With ‘Boys & Girls’ being one of the runaway successes of 2012, Alabama Shakes’ follow-up was always going to be faced with high expectations. Any bands’ sophomore album is always a delicate matter, but considering the lofty pedestal their debut was placed upon, the Athens, AL-based soul rockers had set themselves a mammoth task. So 2015 rolls around and ‘Sound & Color’ is finally here. And boy, does it deliver.
So many questions crop up when an album of this ilk is produced: what have they added/taken away from their sound? Will they attempt to mix up their songwriting style? Or are we just in for a carbon copy of the same? Rather than standing on ceremony, Alabama Shakes sum up their new direction perfectly with their opening track, ‘Sound & Color’. So much of the classic Alabama Shakes sound is there, and yet so much is new. Keyboards, on behalf of touring member Ben Tanner, are much more prominent, and gentle vibraphone notes ring throughout. The solid foundation that is Zac Cockrell and Steve Johnson’s rhythm section keeps everything together in a subtle yet firm grip, whilst the addition of strings add a further element of intrigue to proceedings. Brittany Howard’s powerful vocals are just as perfect as ever, although this time augmented through overdubs to deepen the harmonies. The opening lines “A new world hangs/Outside the window/Beautiful and strange/It must be I’ve fallen awake” are wonderfully poetic, and clearly demonstrate that the band are entering exciting new territory with their lyrics. Fans will be relieved to hear that this is a sound that has not changed or been sacrificed in quality; it has evolved and matured beautifully.
As soon as the opening song ends, Alabama Shakes change up the pace and tackle their new album head on. ‘Don’t Wanna Fight’, Sound & Color’s lead single, is punctuated with a rich, heavy funk groove, highlighting the twin guitar work of Howard and Heath Fogg. The former’s voice is even more impressive in this instance, switching effortlessly between a pure, soulful tone and a near falsetto without losing any emotion or passion. Guitar is once again in the forefront with ‘Dune‘, with infectious riffs lifting the song between more peaceful, reflective verses. ‘Future People‘ is one of the real highlights of ‘Sound & Color’; a real in-your-face rocker with a sound so deep, distorted and dirty it almost dips a toe in metal territory. Welcome gestures back to their debut come in the form of ‘Gimme All Your Love’ and ‘Miss You‘, both straightforward and solid soul which allow the band to play around with what they know best without ever sounding stale. ‘This Feeling’ is another fantastically executed change of pace, with acoustic guitars and hand drums giving the track a gloriously serene sound as Howard manages to keep a tight rein on her voice whilst pouring every ounce of her being into her performance. ‘Guess Who’, a song of honesty and frustration, feels like the most conscious effort to rework their previous material, keeping the same soul feel whilst adding smoother distortion to the vocals, the previously-mention vibraphone and strings plus gentle, staccato rhythm guitar.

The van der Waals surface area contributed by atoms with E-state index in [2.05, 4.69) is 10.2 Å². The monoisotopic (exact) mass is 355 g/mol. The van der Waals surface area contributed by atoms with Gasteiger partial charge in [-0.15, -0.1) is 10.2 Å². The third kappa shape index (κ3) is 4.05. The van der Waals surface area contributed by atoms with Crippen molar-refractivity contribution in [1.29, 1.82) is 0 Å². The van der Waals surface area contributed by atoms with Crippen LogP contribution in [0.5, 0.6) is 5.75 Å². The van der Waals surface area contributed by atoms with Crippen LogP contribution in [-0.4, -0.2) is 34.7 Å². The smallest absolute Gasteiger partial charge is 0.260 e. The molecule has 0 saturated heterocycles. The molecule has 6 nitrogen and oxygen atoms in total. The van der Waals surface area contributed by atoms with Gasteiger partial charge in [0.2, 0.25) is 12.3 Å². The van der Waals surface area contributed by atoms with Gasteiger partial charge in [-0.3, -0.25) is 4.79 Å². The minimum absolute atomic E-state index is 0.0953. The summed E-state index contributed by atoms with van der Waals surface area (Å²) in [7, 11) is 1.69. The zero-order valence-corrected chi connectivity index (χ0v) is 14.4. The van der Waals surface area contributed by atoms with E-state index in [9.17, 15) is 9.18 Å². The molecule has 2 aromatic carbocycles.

It’s very rare for a band to get everything right on the transition to their second album, and unfortunately Alabama Shakes have not avoided the trap entirely. The urge to experiment is often great, with many attempts going more smoothly than others, and ‘The Greatest‘ is the one example on ‘Sound & Color’ of Alabama Shakes missing their mark. They had announced in interviews prior to release that they would even be going punk with this one, and ‘The Greatest’ is just that. It’s all there, from Howard’s informal “Check this out…and a 5, 6, 7, 8!” introduction to the frantic thrashing chords and hectic pace. Unfortunately, the end result comes across as a band restrained: the musicians are too tightly confined by the overly-simple nature of the music and are not free to fall into the natural groove we are all so used to. It’s a curious little number, especially when suddenly shifting to 3/4 waltz time for one verse, but it feels out of place and certainly doesn’t showcase the band at their best. Luckily, Alabama Shakes get right back into it with ‘Shoegaze’, a driving southern rock song with more than a hint of Creedence about it and, ironically, a punk edge to the chorus that works perfectly.
The penultimate track on the album, ‘Gemini‘, is also their most daring. Clocking in at nearly seven minutes, it is a lumbering and sparse song that profits from its minimalism. Much of the track is slowly pounding drums and shimmering keys, with Cockrell’s creative basslines really adding colour and heavily overdriven guitar work during the refrain. Howard’s vocal performance is particularly haunting, cutting an isolated figure in an abandoned sonic landscape backed by ominous pitch-shifted overdubs. It’s the closest to prog as any material produced by Alabama Shakes so far and is a true credit to their flexibility as a band. The album rounds up suitably with ‘Over My Head‘, peaceful in comparison to its predecessor whilst still keeping the listener on their toes with layered vocal harmonies and the odd brief suggestion of electronica on behalf of the unusual tempo and sawtooth keyboards during middle. The song ends abruptly, leaving one in awe of what they have just witnessed.
‘Sound & Color’ is almost certainly not what anyone expected from Alabama Shakes’ second outing. Whilst the elements of their original sound are still very much the foundation, they have experimented and grown as a band through instrumentation and atmosphere. We still have the soul and rocking attitude, but now there is a darker, deeper edge. Even die-hard fans will have undeniably underestimated Alabama Shakes on this one, and that is why they are one of the most important bands of today.